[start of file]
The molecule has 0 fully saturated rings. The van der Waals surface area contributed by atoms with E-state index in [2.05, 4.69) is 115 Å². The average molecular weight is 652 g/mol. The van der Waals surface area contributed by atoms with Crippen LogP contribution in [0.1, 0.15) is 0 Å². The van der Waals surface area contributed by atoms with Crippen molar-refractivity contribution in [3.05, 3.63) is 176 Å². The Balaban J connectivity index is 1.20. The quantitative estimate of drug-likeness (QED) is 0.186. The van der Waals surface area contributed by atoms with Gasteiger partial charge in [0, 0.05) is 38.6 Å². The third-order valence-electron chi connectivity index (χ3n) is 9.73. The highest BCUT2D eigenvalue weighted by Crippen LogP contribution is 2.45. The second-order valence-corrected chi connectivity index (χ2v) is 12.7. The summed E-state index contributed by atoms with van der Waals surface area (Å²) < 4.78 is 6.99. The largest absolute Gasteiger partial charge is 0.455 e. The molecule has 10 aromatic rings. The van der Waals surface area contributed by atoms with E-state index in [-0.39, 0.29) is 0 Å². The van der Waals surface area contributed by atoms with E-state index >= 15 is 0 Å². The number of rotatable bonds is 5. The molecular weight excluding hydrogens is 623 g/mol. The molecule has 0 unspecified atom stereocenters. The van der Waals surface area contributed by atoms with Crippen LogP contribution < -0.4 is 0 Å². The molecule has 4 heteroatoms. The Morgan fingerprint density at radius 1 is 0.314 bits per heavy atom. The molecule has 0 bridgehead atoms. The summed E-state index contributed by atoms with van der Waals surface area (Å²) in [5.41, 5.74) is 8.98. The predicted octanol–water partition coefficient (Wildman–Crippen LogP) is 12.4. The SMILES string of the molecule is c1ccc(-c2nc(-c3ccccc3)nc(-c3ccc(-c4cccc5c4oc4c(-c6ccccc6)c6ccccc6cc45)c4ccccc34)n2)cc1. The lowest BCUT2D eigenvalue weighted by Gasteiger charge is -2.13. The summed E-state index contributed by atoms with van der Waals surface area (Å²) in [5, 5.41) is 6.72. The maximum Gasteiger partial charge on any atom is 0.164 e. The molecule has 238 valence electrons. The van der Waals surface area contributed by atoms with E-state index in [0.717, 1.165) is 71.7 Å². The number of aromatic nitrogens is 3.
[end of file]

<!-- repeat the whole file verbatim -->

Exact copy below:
The molecule has 0 fully saturated rings. The van der Waals surface area contributed by atoms with E-state index in [2.05, 4.69) is 115 Å². The average molecular weight is 652 g/mol. The van der Waals surface area contributed by atoms with Crippen LogP contribution in [0.1, 0.15) is 0 Å². The van der Waals surface area contributed by atoms with Crippen molar-refractivity contribution in [3.05, 3.63) is 176 Å². The Balaban J connectivity index is 1.20. The quantitative estimate of drug-likeness (QED) is 0.186. The van der Waals surface area contributed by atoms with Gasteiger partial charge in [0, 0.05) is 38.6 Å². The third-order valence-electron chi connectivity index (χ3n) is 9.73. The highest BCUT2D eigenvalue weighted by Crippen LogP contribution is 2.45. The second-order valence-corrected chi connectivity index (χ2v) is 12.7. The summed E-state index contributed by atoms with van der Waals surface area (Å²) < 4.78 is 6.99. The largest absolute Gasteiger partial charge is 0.455 e. The molecule has 10 aromatic rings. The van der Waals surface area contributed by atoms with E-state index in [-0.39, 0.29) is 0 Å². The van der Waals surface area contributed by atoms with E-state index >= 15 is 0 Å². The number of rotatable bonds is 5. The molecular weight excluding hydrogens is 623 g/mol. The molecule has 0 unspecified atom stereocenters. The van der Waals surface area contributed by atoms with Crippen LogP contribution < -0.4 is 0 Å². The molecule has 4 heteroatoms. The Morgan fingerprint density at radius 1 is 0.314 bits per heavy atom. The molecule has 0 bridgehead atoms. The summed E-state index contributed by atoms with van der Waals surface area (Å²) in [5.41, 5.74) is 8.98. The predicted octanol–water partition coefficient (Wildman–Crippen LogP) is 12.4. The SMILES string of the molecule is c1ccc(-c2nc(-c3ccccc3)nc(-c3ccc(-c4cccc5c4oc4c(-c6ccccc6)c6ccccc6cc45)c4ccccc34)n2)cc1. The lowest BCUT2D eigenvalue weighted by Gasteiger charge is -2.13. The summed E-state index contributed by atoms with van der Waals surface area (Å²) in [5, 5.41) is 6.72. The maximum Gasteiger partial charge on any atom is 0.164 e. The molecule has 238 valence electrons. The van der Waals surface area contributed by atoms with E-state index in [0.717, 1.165) is 71.7 Å². The number of aromatic nitrogens is 3.